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I also brought another haul of e-waste to the recycling box. This batch, mostly old cell and portable phones, weighed just over 3kg, and overall I’ve recycled about 7.3kg of e-waste since I started keeping track earlier this year (not including the stuff I’ve sold for actual money). I like to think that I’m making a bit of a difference, and maybe by sharing this I can encourage more people to think about electronics recycling!

That’s all for now, but I do have a sales post ready to go, and lots of silver to talk about.

Relevant links

1. Facebook page
2. My eBay listings
3. Etsy store
4. Kijiji listings
5. Contribute to garbagefinds.com
6. Follow me on Instagram

Email: thingsifindinthegarbage@gmail.com. I often fall behind on emails, so I apologize in advance if it takes me a while to get back to you.

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Blessings pt.2

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The yard sale was productive, and almost certainly my largest ever. I got rid of a lot of stuff, my friend sold a lot of clothes, and we did a pretty good purge afterwards. However, it was also a really long day, around 12 hours straight with no breaks and not enough food or water. Plus, our landlord’s wife got really mad at us for doing the sale. That was more or less worked out by the end, but it did add some unneeded stress right from the start.

That being said, I’m considering doing another sale if the weather keeps up. I’ve cleared out a lot of stuff, but as I get organized I keep digging up old finds from buried boxes, most of which haven’t made it to my previous sales. I’d like to give some of these items one more chance to sell before winter, because it’s unlikely I’ll want to hold onto them until spring. My plan is to purge all but the best trash at the end of the yard sale season; that way it’ll be easier to stay organized over the winter, and I can start fresh in the spring.

The sale definitely won’t be this weekend, but depending on the weather it could be the next weekend or the one after. I’ll keep you posted.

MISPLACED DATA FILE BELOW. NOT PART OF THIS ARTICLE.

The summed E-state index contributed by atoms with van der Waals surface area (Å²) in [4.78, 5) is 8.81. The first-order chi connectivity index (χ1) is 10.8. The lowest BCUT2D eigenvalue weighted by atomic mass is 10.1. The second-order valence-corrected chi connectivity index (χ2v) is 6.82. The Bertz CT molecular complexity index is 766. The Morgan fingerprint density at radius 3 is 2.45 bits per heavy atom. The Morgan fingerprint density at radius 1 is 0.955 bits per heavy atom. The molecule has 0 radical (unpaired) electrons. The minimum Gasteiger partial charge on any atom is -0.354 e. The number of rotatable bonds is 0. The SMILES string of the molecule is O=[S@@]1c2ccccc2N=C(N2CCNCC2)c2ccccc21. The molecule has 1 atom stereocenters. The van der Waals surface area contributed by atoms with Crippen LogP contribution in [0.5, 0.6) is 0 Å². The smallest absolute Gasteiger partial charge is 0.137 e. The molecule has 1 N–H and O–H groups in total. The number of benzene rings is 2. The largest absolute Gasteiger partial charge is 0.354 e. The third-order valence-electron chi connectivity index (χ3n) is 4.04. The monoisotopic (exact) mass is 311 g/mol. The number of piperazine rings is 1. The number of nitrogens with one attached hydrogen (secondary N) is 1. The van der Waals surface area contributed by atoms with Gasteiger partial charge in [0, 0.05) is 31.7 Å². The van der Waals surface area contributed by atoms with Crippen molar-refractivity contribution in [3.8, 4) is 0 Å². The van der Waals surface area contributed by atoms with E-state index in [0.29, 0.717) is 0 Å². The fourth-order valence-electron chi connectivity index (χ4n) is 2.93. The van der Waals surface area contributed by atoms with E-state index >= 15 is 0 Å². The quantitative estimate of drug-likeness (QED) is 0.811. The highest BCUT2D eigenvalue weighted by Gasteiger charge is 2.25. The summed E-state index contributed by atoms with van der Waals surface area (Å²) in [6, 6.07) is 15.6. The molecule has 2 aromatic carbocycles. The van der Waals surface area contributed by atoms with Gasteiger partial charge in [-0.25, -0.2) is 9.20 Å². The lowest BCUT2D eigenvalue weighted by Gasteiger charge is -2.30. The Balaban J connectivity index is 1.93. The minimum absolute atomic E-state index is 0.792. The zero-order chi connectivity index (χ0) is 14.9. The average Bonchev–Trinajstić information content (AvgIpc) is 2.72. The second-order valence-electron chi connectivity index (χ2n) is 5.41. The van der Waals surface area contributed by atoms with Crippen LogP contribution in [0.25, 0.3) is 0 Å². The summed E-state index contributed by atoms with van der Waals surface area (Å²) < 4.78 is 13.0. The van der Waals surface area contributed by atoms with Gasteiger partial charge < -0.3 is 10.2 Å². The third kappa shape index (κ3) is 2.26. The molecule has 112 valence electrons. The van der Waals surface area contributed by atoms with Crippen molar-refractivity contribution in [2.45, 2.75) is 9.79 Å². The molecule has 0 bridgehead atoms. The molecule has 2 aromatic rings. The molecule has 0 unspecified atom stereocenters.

Today I’ll finish up with the spot where I found all those papal blessings. While taking the pictures of all those frames I forgot to include one of my favourites, which was this series of five pictures from a 1938 Cercle des Jeune Naturalistes exhibition in Rimouski. The exhibit features lots of neat nature-related stuff, including bird wings, a stuffed owl, many different types of leaves, and lots of artwork. Zoom in for a much better look. I’ve never seen any photos quite like this previously, and it’s always neat to find something a little different.

I found a few different posters, including this one from Bourbon Street in New Orleans. It’s definitely vintage and in good condition, so I’ll try to get a nice price for it on eBay.

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This poster was cool but ripped a bit in the middle. It was a throw-in at my most recent sale.

I also liked this old French wine map.

I went there one recycling day and saved a whole bunch of vintage cookbooks.

The best of the bunch was this Five Roses cookbook from 1915. The covers were off, but the pages were still in great shape. I sold it at one of my previous sales for 3$.

I saved a few books. None were super exciting, but this one was published in 1782. It’s in poor condition, but it’s not everyday I find something that old.

I saved a few photos, including one that looks to have been taken in an old schoolhouse.

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I also found a neat etched portrait from the 50s. I hadn’t seen anything quite like it previously.

There were boxes and boxes of old lamp parts out on one trash day. Most looked to be from junky mid-century lamps, but they could be useful for crafting or repair.

This lamp is made from a repurposed Cognac bottle. I think it sold for 5$.

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I found a Quebec flag that looks fairly vintage. Though it looks the same as the current flag, it could have a bit of value on eBay due to its age. I’ve had luck with old flags in the past.

There was also plenty of small junk, which I consider my specialty. This person seems to have collected sand, and you’ll see a few containers in the course of these photos. I remember selling that USSR sticker at one of my previous sales.

The elephant drawing and snakeskin compact are also goners.

The horseshoe sold at my last sale, and that little book on the right is actually a pack of cards.

I found a couple of vintage syringes here. Those cat-eye glasses should have a bit of value online. I was surprised to sell that bottle of Worcestershire sauce at my most recent sale. I like having a few funny things around mostly as conversation pieces, but occasionally they do actually sell. It was a pretty cool bottle, probably from the 60s or 70s. It also contained some sauce which smelled pretty good all things considered.

Here’s another bottle of sand, an Opinel knife, and a MacDonald’s cigarette tin.

Those little seals look to be made from real fur. The antler is neat, and I’m guessing that the thing on the right is an immature antler of some kind. If you know what it is for sure, let us know in the comments!